• Budget (when applicable). The budget should be comprehensive, specific, and reasonable. All costs should be relevant and essential to the project and be justified in the budget narrative. In general, budgets demonstrating frugality will be more competitive (e.g., shared accommodations, use of public transportation). Information about domestic and international travel costs can be found on the websites of the U.S. General Services Administration and U.S. Department of State, respectively. Students are advised, however, that the rates provided on these websites are in the higher range of what the Internal Student Fellowships Committee would expect to see in a student’s budget. 

Frequent Problems

  • Proposed activity’s contribution to the broader field or community not clearly stated.
  • Procedures omitted, vaguely stated, or unrelated to the project; project unrealistic or unlikely to succeed.
  • Failure to speak adequately to the student’s development.
  • Failure to demonstrate the student’s and the mentor’s engagement in the project.
  • Inflated or unreasonable budget, or narrative or notes that do not clearly support the budget.
 

In addition to the above, please also keep in mind:

  • Inadequate attention to style raises questions about the student’s commitment to the project and likelihood to succeed.
  • Brevity and lack of detail in the faculty member’s letter of recommendation raise questions about the degree of faculty support for the project.

Please note that there is limited funding available, and the application pool is extremely competitive. As a result, the Internal Student Fellowships Committee has to make very difficult decisions, resulting in some strong applications being left unfunded. An application, however, will be more competitive if it adheres to the following guidelines.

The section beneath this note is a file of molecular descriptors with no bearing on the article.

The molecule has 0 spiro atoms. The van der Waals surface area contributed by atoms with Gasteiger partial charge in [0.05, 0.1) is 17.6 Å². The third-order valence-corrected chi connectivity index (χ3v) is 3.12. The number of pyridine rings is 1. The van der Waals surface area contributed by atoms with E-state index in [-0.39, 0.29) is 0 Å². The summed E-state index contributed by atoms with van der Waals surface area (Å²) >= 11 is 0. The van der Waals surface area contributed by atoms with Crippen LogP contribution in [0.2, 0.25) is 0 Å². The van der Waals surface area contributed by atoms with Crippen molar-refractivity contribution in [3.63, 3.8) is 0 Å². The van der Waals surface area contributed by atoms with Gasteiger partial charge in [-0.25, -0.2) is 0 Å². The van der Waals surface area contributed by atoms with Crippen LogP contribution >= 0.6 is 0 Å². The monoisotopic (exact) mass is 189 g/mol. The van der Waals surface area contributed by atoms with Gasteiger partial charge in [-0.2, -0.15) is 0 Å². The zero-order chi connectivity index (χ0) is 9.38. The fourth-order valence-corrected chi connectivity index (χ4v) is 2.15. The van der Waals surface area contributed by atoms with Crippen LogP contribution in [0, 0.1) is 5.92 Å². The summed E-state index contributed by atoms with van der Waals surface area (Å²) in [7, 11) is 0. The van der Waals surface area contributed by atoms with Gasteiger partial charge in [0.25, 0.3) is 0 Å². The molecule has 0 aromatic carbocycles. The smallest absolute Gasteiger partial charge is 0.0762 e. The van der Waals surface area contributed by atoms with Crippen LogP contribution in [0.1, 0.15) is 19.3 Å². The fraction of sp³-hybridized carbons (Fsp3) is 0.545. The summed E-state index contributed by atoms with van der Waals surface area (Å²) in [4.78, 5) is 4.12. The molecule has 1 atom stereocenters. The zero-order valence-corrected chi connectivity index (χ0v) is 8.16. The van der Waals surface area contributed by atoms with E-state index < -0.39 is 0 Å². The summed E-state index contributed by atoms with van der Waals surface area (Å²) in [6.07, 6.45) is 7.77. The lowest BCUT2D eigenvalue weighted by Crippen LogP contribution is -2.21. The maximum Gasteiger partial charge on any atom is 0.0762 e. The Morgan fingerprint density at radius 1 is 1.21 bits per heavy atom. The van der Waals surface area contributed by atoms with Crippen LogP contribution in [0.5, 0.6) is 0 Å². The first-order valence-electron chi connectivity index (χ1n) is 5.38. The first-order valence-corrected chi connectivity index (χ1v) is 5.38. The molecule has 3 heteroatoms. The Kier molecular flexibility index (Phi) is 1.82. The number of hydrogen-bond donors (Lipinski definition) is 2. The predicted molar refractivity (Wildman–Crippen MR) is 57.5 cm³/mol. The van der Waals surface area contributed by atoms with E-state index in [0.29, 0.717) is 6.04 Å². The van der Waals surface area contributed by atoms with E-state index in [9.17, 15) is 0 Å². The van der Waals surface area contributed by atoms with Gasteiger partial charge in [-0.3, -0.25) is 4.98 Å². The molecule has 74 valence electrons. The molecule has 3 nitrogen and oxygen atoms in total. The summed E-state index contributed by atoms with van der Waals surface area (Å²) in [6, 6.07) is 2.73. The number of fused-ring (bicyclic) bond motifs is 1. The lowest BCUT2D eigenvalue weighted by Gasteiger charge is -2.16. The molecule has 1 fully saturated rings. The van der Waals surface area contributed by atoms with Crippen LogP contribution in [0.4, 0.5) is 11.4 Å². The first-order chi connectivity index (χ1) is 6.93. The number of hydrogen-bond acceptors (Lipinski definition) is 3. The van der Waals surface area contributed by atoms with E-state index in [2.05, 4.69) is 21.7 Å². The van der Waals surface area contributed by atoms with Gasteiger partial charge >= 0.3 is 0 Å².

Selection Criteria. Members of the Internal Student Fellowships Committee review applications and base their award decisions on the following:

  • Fit with fellowship criteria. The extent to which the proposed project meets the aims of the particular fellowship to which the student is applying should be explicitly stated.
  • Relevance and significance of the proposed project. How the proposed activities relate and make an original contribution to the broader scholarly or creative field should be clear. 
  • Description of the proposed project. The research question or goal should be clearly stated and the methodology, processes and procedures plainly explained. The description should be concise, free of unnecessary jargon (or with specific terms defined) and easy to understand by a non-specialist. 
  • Feasibility/scope of the proposed project. Evidence that the student has sufficient expertise, gained through previous coursework or research experience, to carry out the proposed project should be clearly outlined. In addition, what the student aims to complete, and by what dates, should be evident. The project should have a reasonable expectation of being completed.
  • Candidate's academic record. No GPA minimum is required; however, the transcript should provide evidence of sufficient coursework in the area of the proposed project and grades should indicate a strong understanding of the subject matter and likelihood of being able to carry out the project.  
  • Potential for learning. How the project will significantly enhance the student’s academic development (e.g., completion of an honor’s project) and possibly career and personal development (e.g., presentation at a conference, preparation for graduate school) should be clearly stated.
  • Faculty mentor's letter of recommendation. The letter of recommendation should evaluate the student’s qualifications to carry out the proposed project and assess the appropriateness of the project’s scope within the context of the discipline. Letters should also describe the faculty-student mentoring relationship in some detail (e.g., how often will the mentor and student meet, what are the mentor’s expectations for the student) and why this plan is appropriate for the project. Faculty mentors will be expected to review student proposals before submitting their letters.